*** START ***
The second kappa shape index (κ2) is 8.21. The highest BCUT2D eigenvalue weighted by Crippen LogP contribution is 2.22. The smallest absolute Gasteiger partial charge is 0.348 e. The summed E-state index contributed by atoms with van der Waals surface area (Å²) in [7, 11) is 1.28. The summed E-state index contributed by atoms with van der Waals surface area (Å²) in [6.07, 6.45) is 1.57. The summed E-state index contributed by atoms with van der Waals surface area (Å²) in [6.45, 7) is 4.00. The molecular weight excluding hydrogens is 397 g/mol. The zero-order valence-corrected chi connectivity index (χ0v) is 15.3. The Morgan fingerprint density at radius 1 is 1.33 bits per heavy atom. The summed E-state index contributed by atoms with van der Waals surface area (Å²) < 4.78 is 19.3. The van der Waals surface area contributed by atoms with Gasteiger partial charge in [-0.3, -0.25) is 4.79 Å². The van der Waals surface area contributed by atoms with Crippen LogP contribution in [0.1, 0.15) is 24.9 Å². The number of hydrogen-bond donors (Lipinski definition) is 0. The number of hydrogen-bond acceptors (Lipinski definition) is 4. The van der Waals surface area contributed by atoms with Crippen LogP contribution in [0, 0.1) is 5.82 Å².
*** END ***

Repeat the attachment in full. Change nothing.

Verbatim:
The second kappa shape index (κ2) is 8.21. The highest BCUT2D eigenvalue weighted by Crippen LogP contribution is 2.22. The smallest absolute Gasteiger partial charge is 0.348 e. The summed E-state index contributed by atoms with van der Waals surface area (Å²) in [7, 11) is 1.28. The summed E-state index contributed by atoms with van der Waals surface area (Å²) in [6.07, 6.45) is 1.57. The summed E-state index contributed by atoms with van der Waals surface area (Å²) in [6.45, 7) is 4.00. The molecular weight excluding hydrogens is 397 g/mol. The zero-order valence-corrected chi connectivity index (χ0v) is 15.3. The Morgan fingerprint density at radius 1 is 1.33 bits per heavy atom. The summed E-state index contributed by atoms with van der Waals surface area (Å²) < 4.78 is 19.3. The van der Waals surface area contributed by atoms with Gasteiger partial charge in [-0.3, -0.25) is 4.79 Å². The van der Waals surface area contributed by atoms with Crippen LogP contribution in [0.1, 0.15) is 24.9 Å². The number of hydrogen-bond donors (Lipinski definition) is 0. The number of hydrogen-bond acceptors (Lipinski definition) is 4. The van der Waals surface area contributed by atoms with Crippen LogP contribution in [0, 0.1) is 5.82 Å².